Militant rams truck into car carrying Americans in Kuwait
- An Egyptian national rammed a truck into a car carrying five Americans, with the Kuwaiti state news agency reporting the assailant had been carrying explosives.
- While the Americans were unhurt, the attacker was transported to the hospital after sustaining injuries.
- Authorities have claimed to have thwarted multiple attacks by the Islamic State in the country in the last few months after the deadliest militant attack in decades took place in a Shiite mosque in 2015.
“Kuwait arrests suspected Islamist after truck attack on Americans” (Reuters)
“Kuwait arrests Egyptian with links to Islamic State after attack on US nationals” (Egypt Independent)
“Kuwait arrests Egyptian after failed suicide attack on 5 U.S. soldiers” (AP via Global News)
Indonesian women continue migrating to Middle East for work despite government ban
- A new report from Migrant Care has found that more than 1,000 women have traveled to the Middle East for domestic work despite government moratorium.
- The Indonesian government announced a ban on any new labor-based migration to the Middle East in May 2015 after several high-profile reports of abuse.
- The revelation comes amidst ongoing efforts by the government to formalize labor practices in the domestic services industry both at home and abroad, with an estimated 2.3 million Indonesian domestic workers abroad and an additional undocumented population.
“Indonesian women defy ban to work as maids in Middle East: survey” (The Thomson Reuters Foundation)
“Indonesia plans to stop sending new live-in maids abroad” (The Straits Times)
“Six Gulf countries informed of Indonesia domestic workers ban” (Gulf News)
Lebanese immigrants in the Gulf fear deportation as GCC-Lebanon relations deteriorate
- Relations between Lebanon and the Gulf Cooperation Council have deteriorated after Lebanon refused to condemn attacks on a Saudi ambassador in Iran.
- Sunni Gulf countries have targeted those viewed as sympathetic or connected to Shiite group Hezbollah in Lebanon, though Lebanese immigrants fear what constitutes “sympathy” or “connection” may be broad and arbitrary.
- To date, Bahrain and Kuwait have deported Lebanese on the basis of Hezbollah sympathy, and Lebanese in other Gulf countries fear their visa-renewal process.
“Lebanese expats fearful as Gulf expels dozens accused of Hezbollah links” (Reuters)
“Bahrain sends home Lebanese citizens” (The National)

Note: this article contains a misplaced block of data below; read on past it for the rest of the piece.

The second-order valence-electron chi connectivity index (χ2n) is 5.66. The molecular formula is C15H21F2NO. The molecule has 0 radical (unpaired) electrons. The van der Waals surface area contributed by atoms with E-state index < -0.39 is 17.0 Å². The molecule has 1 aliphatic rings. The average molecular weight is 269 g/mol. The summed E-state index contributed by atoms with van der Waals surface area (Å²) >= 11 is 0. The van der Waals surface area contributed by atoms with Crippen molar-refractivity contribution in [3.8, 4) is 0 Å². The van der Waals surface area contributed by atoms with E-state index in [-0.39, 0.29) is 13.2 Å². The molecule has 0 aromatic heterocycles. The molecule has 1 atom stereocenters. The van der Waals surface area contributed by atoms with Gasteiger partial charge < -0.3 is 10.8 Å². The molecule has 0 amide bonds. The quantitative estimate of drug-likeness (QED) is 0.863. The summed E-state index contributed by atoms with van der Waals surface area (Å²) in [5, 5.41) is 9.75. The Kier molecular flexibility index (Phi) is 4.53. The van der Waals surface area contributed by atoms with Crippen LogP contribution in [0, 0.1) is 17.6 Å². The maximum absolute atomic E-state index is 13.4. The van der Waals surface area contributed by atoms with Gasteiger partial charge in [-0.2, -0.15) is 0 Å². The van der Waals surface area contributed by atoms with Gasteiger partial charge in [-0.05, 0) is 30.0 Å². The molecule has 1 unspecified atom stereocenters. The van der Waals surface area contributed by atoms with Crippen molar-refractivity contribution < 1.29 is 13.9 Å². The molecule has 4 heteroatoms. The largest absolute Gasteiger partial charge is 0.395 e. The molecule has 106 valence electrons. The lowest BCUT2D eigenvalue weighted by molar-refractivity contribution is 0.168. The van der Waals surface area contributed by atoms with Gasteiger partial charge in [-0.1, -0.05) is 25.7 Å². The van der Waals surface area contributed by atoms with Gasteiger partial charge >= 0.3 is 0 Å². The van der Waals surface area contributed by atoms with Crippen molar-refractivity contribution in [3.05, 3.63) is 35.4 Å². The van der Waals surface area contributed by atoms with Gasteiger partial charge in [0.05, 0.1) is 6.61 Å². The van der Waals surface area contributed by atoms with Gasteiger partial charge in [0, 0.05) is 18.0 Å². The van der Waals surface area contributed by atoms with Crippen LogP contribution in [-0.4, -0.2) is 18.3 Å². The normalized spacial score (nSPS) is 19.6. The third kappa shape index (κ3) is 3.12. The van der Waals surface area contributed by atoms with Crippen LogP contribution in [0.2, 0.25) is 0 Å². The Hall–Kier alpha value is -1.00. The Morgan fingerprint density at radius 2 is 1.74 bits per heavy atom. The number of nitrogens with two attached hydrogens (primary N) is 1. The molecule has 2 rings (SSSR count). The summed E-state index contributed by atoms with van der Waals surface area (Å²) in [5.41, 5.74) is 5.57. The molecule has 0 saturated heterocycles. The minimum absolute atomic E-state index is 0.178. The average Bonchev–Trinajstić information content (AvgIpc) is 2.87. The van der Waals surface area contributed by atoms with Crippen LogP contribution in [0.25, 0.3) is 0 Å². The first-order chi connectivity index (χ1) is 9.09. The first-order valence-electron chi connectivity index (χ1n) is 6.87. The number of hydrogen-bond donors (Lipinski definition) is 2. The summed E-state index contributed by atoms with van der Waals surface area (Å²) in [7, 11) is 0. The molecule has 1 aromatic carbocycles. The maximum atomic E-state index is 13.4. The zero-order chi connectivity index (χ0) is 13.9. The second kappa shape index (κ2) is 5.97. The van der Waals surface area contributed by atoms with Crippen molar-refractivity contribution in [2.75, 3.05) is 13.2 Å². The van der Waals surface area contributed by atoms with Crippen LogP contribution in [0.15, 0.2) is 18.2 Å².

“Saudi Arabia’s bitter Lebanese divorce” (Reuters)
(Image Credit: Jonathan Ernst/Reuters)
As many as 200 Zimbabwean women caught up in Kuwaiti human trafficking scam
- The women were lured to Kuwait under the pretense of domestic and healthcare employment but found themselves subjected to terrifying work conditions including starvation, violence, and false imprisonment.
- While 15 of the women have been repatriated, at least 150 remain in Kuwait, caught up in a process that has seen a former Kuwaiti ambassador to Zimbabwe charged with human trafficking.
- Many Zimbabweans, facing an unfavorable labor market at home, have taken to working abroad, with some having become trapped in employment and scholarship scams by human traffickers.
“Zimbabwe: Former Kuwaiti diplomat trafficked 200 women” (International Business Times)
“Zim govt brings back 15 women trafficked to Kuwait – ministry” (News24)
“15 Zimbabwe women home after Kuwait trafficking scam” (Eyewitness News)
Kuwait mourns 27 killed in IS attack on Shiite mosque
- Injuring an additional 200, Friday’s attack on the Imam Sadeq mosque in Kuwait City was claimed by the Islamic State’s Wilayat of Najd division, which was also responsible for similar recent attacks in Saudi Arabia.
- Kuwait has largely been shielded from the sectarian strife that has permeated the region, but the Shia community has felt it would only be a matter of time before violence arrived in Kuwait.
- Saudi and Bahraini Shiites joined thousands of Kuwaitis who attended the funeral ceremonies.
“We had sectarianism before Syria. There were examples, even in parliament, of language that was very strong. We had tensions, but there was no violence. No attacks. No bombing.”
Read the full story at Reuters.
(Image Credit: Jassim Mohammed/Reuters)